the Spanish origin of ‘cloak-and-dagger’

development from ‘cloak and sword’, from Spanish ‘(comedia) de capa y espada’, a type of dramas in which the main characters wore cloaks and swords or daggers

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origin of ‘vamoose’

from Spanish ‘vamos’, ‘let us go’—first recorded as ‘vamos’ in ‘Every Night Book; or, Life after Dark’ (London, 1827), by the English author William Clarke

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origin of ‘bogart’ (to monopolise)

from ‘Don’t Bogart That Joint’ (1968), song by Fraternity of Man—alludes to the way Humphrey Bogart held a cigarette for long dialogues without smoking it

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the British phrase ‘to go for a burton’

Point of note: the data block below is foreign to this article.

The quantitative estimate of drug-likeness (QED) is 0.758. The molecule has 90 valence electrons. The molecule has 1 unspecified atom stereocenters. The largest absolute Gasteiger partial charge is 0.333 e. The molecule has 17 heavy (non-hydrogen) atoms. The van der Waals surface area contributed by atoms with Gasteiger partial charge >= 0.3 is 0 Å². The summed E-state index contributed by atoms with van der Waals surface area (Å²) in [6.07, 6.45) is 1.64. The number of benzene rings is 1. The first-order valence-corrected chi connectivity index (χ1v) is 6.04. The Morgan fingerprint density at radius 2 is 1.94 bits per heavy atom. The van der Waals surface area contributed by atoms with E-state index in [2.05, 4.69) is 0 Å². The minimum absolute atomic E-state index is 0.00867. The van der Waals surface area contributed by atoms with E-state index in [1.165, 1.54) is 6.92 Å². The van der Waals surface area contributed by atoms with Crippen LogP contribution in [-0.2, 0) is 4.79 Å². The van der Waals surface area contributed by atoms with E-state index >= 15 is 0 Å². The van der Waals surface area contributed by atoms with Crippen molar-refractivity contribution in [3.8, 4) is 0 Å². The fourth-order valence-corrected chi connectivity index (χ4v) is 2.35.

to meet with disaster; to be ruined, destroyed or killed—UK, 1941, RAF slang: (of an airman) to be killed—perhaps from ‘to go for a drink (of Burton ale)’

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origin of ‘good wine needs no bush’

first recorded in ‘As You Like It’, by Shakespeare—from the former practice of hanging a branch or bunch of ivy as a vintner’s sign in front of a tavern

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origin of ‘cloud-cuckoo-land’

a realm of fantasy, dreams or impractical notions—1856 as ‘cuckoo-cloud-land’—from the name of the city built by the birds in ‘The Birds’, by Aristophanes

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the curious origin of ‘pie’ (baked dish)

perhaps identical to ‘pie’ (‘magpie’)—variety of ingredients maybe associated with bird’s spotted appearance or its tendency to collect miscellaneous articles

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